From Facebook Fan Robin Scott In Mitchellville, Md.
GERMANTOWN, Md. (WUSA/AP) -- A 3.6 earthquake shook the Washington, DC region early Friday morning. The US Geological Survey reports the epicenter was one mile SE of Germantown, Maryland, about 3.1 miles under the earth. That's very close to the Roberto Clemente Middle School.
People as far away as Philadelphia, Pa. and Charlottesville, Va. reported feeling the tremor. A few callers into WUSA tell us they knew instantly what they were feeling was an earthquake. But most others say they thought the quake was an explosion, a large truck passing by, or a tornado.
MARYLAND GEOLOGICAL SURVEY: Seismograph
FEMA: Earthquake risk by state
HISTORY OF EARTHQUAKES: In DC
HISTORY OF EARTHQUAKES: In Maryland
HISTORY OF EARTHQUAKES: In Virginia
Those closest to the epicenter tended to report the tremor lasting up to 15 seconds, while people further away felt the shaking for about half that time.
Susan Potter, a geophysicist at the U.S. Geological Survey, said it was the strongest to hit within 30 miles of D.C. since they began keeping records in 1974.
Randy Baldwin, a geophysicist with Geological Survey's National Earthquake Information Center. Baldwin said aftershocks could occur over the next couple days, but none had yet been reported. He said the aftershocks are generally of a smaller magnitude than the initial earthquake.
Officials with the Montgomery County, Md. police department report no damage or injuries, but say their volume of calls shot up after the quake hit at 5:04am. Many callers asked dispatchers what had happened.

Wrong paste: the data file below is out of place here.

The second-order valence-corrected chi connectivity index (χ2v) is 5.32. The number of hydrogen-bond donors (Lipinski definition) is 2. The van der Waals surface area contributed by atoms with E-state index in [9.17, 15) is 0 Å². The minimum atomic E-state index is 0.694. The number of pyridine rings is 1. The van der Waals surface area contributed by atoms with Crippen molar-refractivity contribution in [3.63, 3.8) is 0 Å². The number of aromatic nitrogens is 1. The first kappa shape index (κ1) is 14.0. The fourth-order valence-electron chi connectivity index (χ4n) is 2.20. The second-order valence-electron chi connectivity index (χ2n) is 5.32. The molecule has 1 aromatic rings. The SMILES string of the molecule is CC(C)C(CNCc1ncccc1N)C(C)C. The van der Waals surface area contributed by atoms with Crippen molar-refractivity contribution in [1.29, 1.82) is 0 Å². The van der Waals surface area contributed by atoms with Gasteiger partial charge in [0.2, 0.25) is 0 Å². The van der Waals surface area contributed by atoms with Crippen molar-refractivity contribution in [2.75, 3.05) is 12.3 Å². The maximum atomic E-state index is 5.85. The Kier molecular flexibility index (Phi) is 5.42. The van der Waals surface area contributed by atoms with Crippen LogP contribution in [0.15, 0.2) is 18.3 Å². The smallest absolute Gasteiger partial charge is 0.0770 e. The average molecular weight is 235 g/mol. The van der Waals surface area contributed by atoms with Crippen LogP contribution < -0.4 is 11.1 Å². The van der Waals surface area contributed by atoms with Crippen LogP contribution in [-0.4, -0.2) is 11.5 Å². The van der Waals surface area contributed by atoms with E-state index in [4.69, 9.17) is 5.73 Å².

On the U.S. Geological Survey's website, more than 11,000 people by mid-morning reported feeling the quake, some from as far away as Pennsylvania and West Virginia. The agency said earthquakes east of the Rocky Mountains can be felt over an area as much as 10 times larger than a similar magnitude earthquake on the West Coast.
According to Baldwin, the Washington area has had small, infrequent earthquakes over the years, including a 2.5-magnitude quake in 1997 that was within 25 to 30 miles of Friday's quake and a 2.3-magnitude quake in 1996 that was within 15 miles.
Maryland and D.C. officials say crews are inspecting bridges after a minor earthquake.
Maryland state highway administration spokesman David Buck said Friday morning that no damage had been found yet.
D.C. Department of Transportation spokeswoman Karyn LeBlanc said in an e-mail that crews in Washington were inspecting some of the older bridges, and developing a list of where to conduct more thorough evaluations.
Click here to see youtube video of the damage.
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